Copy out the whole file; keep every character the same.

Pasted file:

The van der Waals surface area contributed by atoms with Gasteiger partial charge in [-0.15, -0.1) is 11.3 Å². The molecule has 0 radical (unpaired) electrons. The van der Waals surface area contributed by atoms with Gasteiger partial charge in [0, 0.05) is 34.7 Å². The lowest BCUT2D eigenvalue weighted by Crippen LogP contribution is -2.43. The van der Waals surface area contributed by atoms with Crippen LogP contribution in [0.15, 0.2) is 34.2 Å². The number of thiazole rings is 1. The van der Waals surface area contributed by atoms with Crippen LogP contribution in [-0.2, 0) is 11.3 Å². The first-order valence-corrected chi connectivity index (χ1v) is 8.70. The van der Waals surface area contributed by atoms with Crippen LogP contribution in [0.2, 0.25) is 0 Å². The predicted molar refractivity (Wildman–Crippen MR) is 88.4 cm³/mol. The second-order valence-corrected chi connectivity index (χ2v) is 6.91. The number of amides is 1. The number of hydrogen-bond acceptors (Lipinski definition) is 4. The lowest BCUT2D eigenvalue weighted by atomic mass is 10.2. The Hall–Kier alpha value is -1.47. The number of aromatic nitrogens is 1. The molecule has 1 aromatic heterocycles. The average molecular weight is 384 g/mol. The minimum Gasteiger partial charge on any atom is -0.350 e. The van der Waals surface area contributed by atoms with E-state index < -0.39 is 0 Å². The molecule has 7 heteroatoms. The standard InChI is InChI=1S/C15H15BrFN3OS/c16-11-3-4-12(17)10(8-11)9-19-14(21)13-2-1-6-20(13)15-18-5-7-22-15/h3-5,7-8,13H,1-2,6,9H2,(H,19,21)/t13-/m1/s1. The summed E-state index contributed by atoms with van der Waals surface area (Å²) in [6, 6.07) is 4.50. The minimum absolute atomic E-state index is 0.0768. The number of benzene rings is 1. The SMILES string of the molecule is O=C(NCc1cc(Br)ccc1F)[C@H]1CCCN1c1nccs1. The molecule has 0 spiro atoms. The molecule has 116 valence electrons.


The van der Waals surface area contributed by atoms with Gasteiger partial charge in [-0.15, -0.1) is 11.3 Å². The molecule has 0 radical (unpaired) electrons. The van der Waals surface area contributed by atoms with Gasteiger partial charge in [0, 0.05) is 34.7 Å². The lowest BCUT2D eigenvalue weighted by Crippen LogP contribution is -2.43. The van der Waals surface area contributed by atoms with Crippen LogP contribution in [0.15, 0.2) is 34.2 Å². The number of thiazole rings is 1. The van der Waals surface area contributed by atoms with Crippen LogP contribution in [-0.2, 0) is 11.3 Å². The first-order valence-corrected chi connectivity index (χ1v) is 8.70. The van der Waals surface area contributed by atoms with Crippen LogP contribution in [0.2, 0.25) is 0 Å². The predicted molar refractivity (Wildman–Crippen MR) is 88.4 cm³/mol. The second-order valence-corrected chi connectivity index (χ2v) is 6.91. The number of amides is 1. The number of hydrogen-bond acceptors (Lipinski definition) is 4. The lowest BCUT2D eigenvalue weighted by atomic mass is 10.2. The Hall–Kier alpha value is -1.47. The number of aromatic nitrogens is 1. The molecule has 1 aromatic heterocycles. The average molecular weight is 384 g/mol. The minimum Gasteiger partial charge on any atom is -0.350 e. The van der Waals surface area contributed by atoms with E-state index < -0.39 is 0 Å². The molecule has 7 heteroatoms. The standard InChI is InChI=1S/C15H15BrFN3OS/c16-11-3-4-12(17)10(8-11)9-19-14(21)13-2-1-6-20(13)15-18-5-7-22-15/h3-5,7-8,13H,1-2,6,9H2,(H,19,21)/t13-/m1/s1. The summed E-state index contributed by atoms with van der Waals surface area (Å²) in [6, 6.07) is 4.50. The minimum absolute atomic E-state index is 0.0768. The number of benzene rings is 1. The SMILES string of the molecule is O=C(NCc1cc(Br)ccc1F)[C@H]1CCCN1c1nccs1. The molecule has 0 spiro atoms. The molecule has 116 valence electrons.